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What is Agile Manufacturing?

Agile manufacturing is focused on meeting the needs of customers while maintaining high standards of quality and controlling the overall costs.
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  • Written By: Mary McMahon
  • Edited By: O. Wallace
  • Last Modified Date: 21 November 2014
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Agile manufacturing is an approach to manufacturing which is focused on meeting the needs of customers while maintaining high standards of quality and controlling the overall costs involved in the production of a particular product. This approach is geared towards companies working in a highly competitive environment, where small variations in performance and product delivery can make a huge difference in the long term to a company's survival and reputation among consumers.

This concept is closely related to lean manufacturing, in which the goal is to reduce waste as much as possible. In lean manufacturing, the company aims to cut all costs which are not directly related to the production of a product for the consumer. Agile manufacturing can include this concept, but it also adds an additional dimension, the idea that customer demands need to be met rapidly and effectively. In situations where companies integrate both approaches, they are sometimes said to be using “agile and lean manufacturing.”

Companies which utilize an agile manufacturing approach tend to have very strong networks with suppliers and related companies, along with numerous cooperative teams which work within the company to deliver products effectively. They can retool facilities quickly, negotiate new agreements with suppliers and other partners in response to changing market forces, and take other steps to meet customer demands. This means that the company can increase production on products with a high consumer demand, as well as redesign products to respond to issues which have emerged on the open market.

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Markets can change very quickly, especially in the global economy. A company which cannot adapt quickly to change may find itself left behind, and once a company starts to lose market share, it can fall rapidly. The goal of agile manufacturing is to keep a company ahead of the competition so that consumers think of that company first, which allows it to continue innovating and introducing new products, because it is financially stable and it has a strong customer support base.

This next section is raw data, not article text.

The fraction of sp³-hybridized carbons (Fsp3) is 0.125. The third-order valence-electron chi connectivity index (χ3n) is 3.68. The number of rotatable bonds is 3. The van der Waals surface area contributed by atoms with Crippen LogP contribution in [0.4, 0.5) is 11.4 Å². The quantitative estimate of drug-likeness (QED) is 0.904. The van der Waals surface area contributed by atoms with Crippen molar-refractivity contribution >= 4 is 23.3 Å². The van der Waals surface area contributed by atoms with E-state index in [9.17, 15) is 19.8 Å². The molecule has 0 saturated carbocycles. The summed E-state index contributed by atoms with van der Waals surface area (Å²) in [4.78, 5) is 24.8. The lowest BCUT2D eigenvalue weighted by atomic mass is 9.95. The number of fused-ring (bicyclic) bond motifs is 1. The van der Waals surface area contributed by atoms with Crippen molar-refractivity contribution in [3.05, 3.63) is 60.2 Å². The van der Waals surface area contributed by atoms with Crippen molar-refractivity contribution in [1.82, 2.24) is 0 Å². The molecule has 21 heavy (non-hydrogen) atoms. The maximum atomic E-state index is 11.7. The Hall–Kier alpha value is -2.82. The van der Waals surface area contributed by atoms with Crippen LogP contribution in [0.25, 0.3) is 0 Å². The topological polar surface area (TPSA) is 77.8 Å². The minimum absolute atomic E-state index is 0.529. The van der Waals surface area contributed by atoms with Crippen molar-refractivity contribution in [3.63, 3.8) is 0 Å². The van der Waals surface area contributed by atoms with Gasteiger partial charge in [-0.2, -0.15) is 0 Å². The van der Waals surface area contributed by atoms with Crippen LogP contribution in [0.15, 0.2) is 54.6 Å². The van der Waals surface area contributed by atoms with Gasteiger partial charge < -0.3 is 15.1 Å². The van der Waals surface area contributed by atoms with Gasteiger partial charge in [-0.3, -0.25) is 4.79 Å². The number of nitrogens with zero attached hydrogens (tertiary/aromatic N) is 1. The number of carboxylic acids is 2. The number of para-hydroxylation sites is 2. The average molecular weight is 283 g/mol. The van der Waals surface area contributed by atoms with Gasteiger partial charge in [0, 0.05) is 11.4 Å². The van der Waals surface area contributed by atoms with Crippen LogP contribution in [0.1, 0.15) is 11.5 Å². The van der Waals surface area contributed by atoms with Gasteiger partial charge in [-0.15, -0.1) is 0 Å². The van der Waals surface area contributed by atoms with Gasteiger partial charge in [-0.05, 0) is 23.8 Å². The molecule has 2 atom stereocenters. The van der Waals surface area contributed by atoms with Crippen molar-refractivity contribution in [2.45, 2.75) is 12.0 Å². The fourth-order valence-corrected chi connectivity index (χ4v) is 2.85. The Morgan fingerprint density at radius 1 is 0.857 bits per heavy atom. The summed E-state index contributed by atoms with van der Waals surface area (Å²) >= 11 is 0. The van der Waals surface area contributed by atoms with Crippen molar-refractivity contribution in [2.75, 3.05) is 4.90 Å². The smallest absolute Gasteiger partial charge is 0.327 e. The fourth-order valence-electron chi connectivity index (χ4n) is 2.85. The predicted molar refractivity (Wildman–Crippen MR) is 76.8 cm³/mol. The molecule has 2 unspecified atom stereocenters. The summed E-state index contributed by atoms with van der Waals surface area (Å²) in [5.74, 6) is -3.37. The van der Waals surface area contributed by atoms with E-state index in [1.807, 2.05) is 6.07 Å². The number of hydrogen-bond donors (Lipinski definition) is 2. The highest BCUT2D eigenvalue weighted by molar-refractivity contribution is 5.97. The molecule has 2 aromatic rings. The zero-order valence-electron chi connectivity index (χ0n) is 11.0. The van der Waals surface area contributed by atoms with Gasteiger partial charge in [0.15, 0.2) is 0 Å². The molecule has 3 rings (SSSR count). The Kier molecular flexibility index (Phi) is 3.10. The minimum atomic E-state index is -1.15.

Companies that want to switch to the use of agile manufacturing can take advantage of consultants who specialize in helping companies convert and improve existing systems. Consultants can offer advice and assistance which is tailored to the industry a company is involved in, and they usually focus on making companies competitive as quickly as possible with proved agile techniques. There are also a number of textbooks and manuals available with additional information on agile manufacturing techniques and approaches.

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anon232093
Post 3

This is really good to read and easy to understand. I'm very happy with this.

allenJo
Post 2

@NathanG - I think they are the same in principle. I worked for a manufacturing company for some time, and now and then we needed to fix a product that was not manufactured to specifications.

It was always better to find and fix the product early on, rather than wait until it was further downstream in the manufacturing process and trying to fix it then.

Waiting always cost more time and money. I would guess that’s the same principle for agile software development as well.

NathanG
Post 1

I don’t know much about manufacturing personally but I wonder if agile manufacturing would be similar to agile development in software? That’s the industry I work in and we definitely follow an iterative, agile process to releasing software updates.

The model we follow seems to mirror what’s used for agile manufacturing: the idea is that it’s far better to release incremental updates as soon as problems are discovered, rather than wait for the major releases and update everything all at once.

The agile development process gives us the opportunity to hear feedback from our customers as soon as an incremental update is released. We can more easily tweak the software and save time and money.

If we wait until a major release and unveil the whole barrage of software updates at once-it makes it more difficult to troubleshoot the exact cause of an error when it occurs.

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